March 25, 2013
Last week the Supreme Court of the United States dealt another blow to copyright owners in a landmark ruling that confirmed what most consumer advocates had been saying for years; the first sale doctrine does not have geographic boundaries. The court smacked down publisher J. Wiley & Sons’ copyright infringement lawsuit against Supap Kirtsaeng for reselling textbooks he had purchased at a discount in his native Thailand.
While major entertainment companies and trade groups like the MPAA and RIAA may have been on the losing end with the Supreme Court, an appeals court handed them a major victory by ruling in favor of movie studios who claimed that the operator of isoHunt, a large BitTorrent site, was inducing copyright infringement. The court agreed isoHunt was not eligible for safe harbor.
Meanwhile the Library of Congress announced 25 new recordings that will be added to its official preservation registry. We’ll fill you in on the grab bag of popular music, radio shows, news reports, opera and other recordings that made the cut.
Of course, we also cover the week’s top entertainment headlines including NBC’s silly decision to oust Jay Leno from The Tonight Show (again), the booming Chinese box office and “Downtown Abbey’s” record ratings.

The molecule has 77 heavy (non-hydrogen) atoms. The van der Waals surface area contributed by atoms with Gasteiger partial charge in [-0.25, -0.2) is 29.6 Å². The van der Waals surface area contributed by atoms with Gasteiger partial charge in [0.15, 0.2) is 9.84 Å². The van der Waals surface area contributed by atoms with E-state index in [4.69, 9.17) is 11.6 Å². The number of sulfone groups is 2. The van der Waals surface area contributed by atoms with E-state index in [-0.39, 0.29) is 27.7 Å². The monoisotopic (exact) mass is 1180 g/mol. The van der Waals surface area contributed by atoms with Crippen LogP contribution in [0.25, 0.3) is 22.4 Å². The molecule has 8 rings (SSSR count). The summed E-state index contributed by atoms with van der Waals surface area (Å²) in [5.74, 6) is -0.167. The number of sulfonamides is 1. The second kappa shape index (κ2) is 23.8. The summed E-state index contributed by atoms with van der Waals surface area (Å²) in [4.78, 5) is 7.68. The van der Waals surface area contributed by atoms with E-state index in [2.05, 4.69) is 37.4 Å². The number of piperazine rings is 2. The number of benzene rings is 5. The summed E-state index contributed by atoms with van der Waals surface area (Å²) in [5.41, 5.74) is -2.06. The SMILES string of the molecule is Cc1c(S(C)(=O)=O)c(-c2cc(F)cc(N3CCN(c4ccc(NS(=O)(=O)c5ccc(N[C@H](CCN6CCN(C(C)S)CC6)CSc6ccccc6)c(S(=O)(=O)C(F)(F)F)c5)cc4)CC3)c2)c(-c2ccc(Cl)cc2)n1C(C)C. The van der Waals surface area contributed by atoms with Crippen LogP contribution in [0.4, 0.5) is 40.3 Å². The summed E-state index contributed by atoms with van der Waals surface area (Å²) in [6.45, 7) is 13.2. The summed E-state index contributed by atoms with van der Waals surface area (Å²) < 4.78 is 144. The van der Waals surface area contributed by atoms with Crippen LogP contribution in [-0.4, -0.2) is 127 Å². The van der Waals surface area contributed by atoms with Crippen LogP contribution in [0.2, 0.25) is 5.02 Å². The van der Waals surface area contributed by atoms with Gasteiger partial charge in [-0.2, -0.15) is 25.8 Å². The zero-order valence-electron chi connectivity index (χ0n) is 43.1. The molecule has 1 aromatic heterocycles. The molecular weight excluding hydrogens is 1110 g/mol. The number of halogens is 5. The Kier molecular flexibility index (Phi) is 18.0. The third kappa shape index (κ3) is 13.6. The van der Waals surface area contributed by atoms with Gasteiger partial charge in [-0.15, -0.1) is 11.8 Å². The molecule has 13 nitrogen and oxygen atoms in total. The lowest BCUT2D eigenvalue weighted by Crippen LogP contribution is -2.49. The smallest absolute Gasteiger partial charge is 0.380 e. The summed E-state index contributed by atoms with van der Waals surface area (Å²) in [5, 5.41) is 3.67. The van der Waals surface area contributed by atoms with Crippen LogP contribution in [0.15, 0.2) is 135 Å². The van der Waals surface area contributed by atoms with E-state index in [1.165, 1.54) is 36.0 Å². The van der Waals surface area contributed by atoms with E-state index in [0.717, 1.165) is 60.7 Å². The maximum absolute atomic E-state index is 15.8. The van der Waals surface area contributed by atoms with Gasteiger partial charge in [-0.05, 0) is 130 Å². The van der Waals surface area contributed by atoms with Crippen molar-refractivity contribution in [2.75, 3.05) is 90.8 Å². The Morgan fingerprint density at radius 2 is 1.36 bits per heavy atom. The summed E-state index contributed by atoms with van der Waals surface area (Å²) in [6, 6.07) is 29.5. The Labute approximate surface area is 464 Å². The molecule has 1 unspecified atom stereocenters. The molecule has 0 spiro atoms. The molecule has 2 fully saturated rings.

October 5, 2009
We had a bunch of dogs as our guests this week, also known as Famous Men Doing Bad Things.
First we take a look a the North American box office. “Zombieland” won the top spot this week, beating out “Cloudy with a Chance of Meatballs,” “Toy Story/Toy Story 2,” “The Invention of Lying” (which could perhaps be the title of this podcast) and “Surrogates” rounding out the top five.
Now, on to our dogs. David Letterman played the victim when revealing an extortion attempt against him. Allegedly a producer from the television news show “48 Hours” attempted to blackmail him with proof that Letterman had carried on several affairs with female staffers over the years. Karen Woodward and Michael Giltz debate whether Letterman is guilty of sexual harassment or was just being stupid.
Roman Polanski is our next dog. Should he serve more time in prison for committing statutory rape in 1977? For fleeing the country? Or does he get a free pass because he’s a talented filmmaker? Read more